“Nobody knows me,” John Mellencamp said recently in his raspy Hoosier drawl. He was slumped in a black leather chair and smoking a cigarette at ACA Galleries in Chelsea, where his first art show in the city opens this week. “I know me,” he clarified. “I’m old enough to know that I don’t need instruction or any of that kind of stuff. I know what I want to do and I do it.”
Now 64, the tempestuous heartland rocker once known as “Little Bastard” has certainly mellowed with age, his prickly persona mutated into a kind of soft-hearted nihilism. “As I get older, I have a different look on life,” he said. “I just try to be a little more tolerant and a little bit more centered about what’s going on around me and not so emotional.”
Painting helps. “This is what I do to keep myself out of trouble,” he explained. “It keeps life civilized. Makes life bearable to paint.”
When he isn’t traveling, he paints nearly every day at his home studio in Bloomington, Indiana. Mr. Mellencamp’s oil works, which give off a kind of anti-establishment frown, are influenced by German expressionists such as Otto Dix and Max Beckmann. There are also hints of Basquiat. Some are politically charged, which should come as no surprise to those familiar with Mr. Mellencamp’s opposition to the war in Iraq and his involvement with Farm Aid.
One work features what appears to be an infantilized George W. Bush with a bullet hole in his chest. “So this is gun control,” the painting reads. “The 2nd Amendment in Action.” Another depicts Franklin D. Roosevelt in boxing gloves. “I can lick any man in the room,” a line above him states. Of Mr. Mellencamp’s work, Richard Reep wrote last year in Orlando Weekly: “He distorts the bodies, sometimes the eyes and other features, to intensify a sense of otherness, a feeling of stoic solitude.”
Other paintings are more personal, like The Battle of Angels, a portrait of Mr. Mellencamp and his ex-wife, the model Elaine Irwin, to whom he was married for 20 years. He started making the painting right when they were getting divorced, he said.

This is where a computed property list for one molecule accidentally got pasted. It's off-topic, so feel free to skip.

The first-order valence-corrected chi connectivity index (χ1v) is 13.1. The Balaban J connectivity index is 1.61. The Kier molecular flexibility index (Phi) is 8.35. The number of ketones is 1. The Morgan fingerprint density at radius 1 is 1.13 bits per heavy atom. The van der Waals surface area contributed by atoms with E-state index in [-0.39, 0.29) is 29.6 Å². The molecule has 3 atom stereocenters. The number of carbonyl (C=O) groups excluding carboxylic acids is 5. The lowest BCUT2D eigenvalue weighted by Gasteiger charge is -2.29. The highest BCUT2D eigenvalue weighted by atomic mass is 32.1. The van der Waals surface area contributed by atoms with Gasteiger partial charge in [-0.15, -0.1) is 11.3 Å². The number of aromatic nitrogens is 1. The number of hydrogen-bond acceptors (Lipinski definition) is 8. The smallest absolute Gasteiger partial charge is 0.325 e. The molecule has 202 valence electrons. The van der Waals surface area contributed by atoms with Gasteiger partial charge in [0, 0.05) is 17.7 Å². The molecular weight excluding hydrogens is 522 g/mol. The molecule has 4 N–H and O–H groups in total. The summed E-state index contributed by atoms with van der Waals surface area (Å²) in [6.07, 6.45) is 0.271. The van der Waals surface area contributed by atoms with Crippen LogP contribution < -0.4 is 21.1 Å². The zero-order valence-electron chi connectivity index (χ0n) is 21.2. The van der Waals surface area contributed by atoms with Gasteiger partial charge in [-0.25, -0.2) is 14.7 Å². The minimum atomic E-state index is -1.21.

Mr. Mellencamp had on blue jeans and a white T-shirt under a black cardigan, the same outfit in which the paparazzi had that day photographed him with his new girlfriend, Christie Brinkley. “She is a sweet girl,” Mr. Mellencamp said, leaving it at that.
He took a long draw from his cigarette. A pack-a-day man—American Spirits are his preferred poison—he has no plans to quit, even though he had a heart attack in the 1990s. “Let’s face it,” he said, “smoking is the only thing I really do well, so let’s not fuck with it.” Mr. Mellencamp also believes that cigarettes have made his voice better. “I always wanted to sound black when I sang,” he growled. “And now I do.”
Mr. Mellencamp got into painting as a teenager, and he has kept at it with zeal, though that whole music career—the author of “Jack and Diane” hits Australia in February for his “Plain Spoken” tour—seems to have overshadowed his achievements in the visual arts arena.
Mr. Mellencamp has had about a dozen museum shows, he said. His first exhibit, he recalled, was with Miles Davis—another raspy-voiced entertainer—in the 1980s. The experience pissed him off. “The gallery took out a fucking ad on a billboard on Sunset,” Mr. Mellencamp said. “I was like, ‘Whoa, what’d you do that for?’ ”
No such advertisements were purchased this time around. Called “The Isolation of Mister,” Mr. Mellencamp’s show runs through December at ACA, one of the first Social Realist galleries in the city, established in 1932. It was Mr. Mellencamp’s friend Bob Dylan who encouraged him to start selling his paintings.
“They’re the same as my songs,” Mr. Mellencamp said of his art, which gives off a dark aura, at least at first glance. “American folk songs were about tragedy, right? They were about suffering and tragedy, and a lot of my songs are about that, even though they were misunderstood.”
Mr. Mellencamp, slightly scruffy, his mane of a pompadour protruding from his head like a casual provocation, seemed unfazed by the prospect of unleashing his paintings in the cutthroat New York art world. He wears a silver cross, which may give him his sense of composure. “I believe in something,” he said, “even if it’s just me.”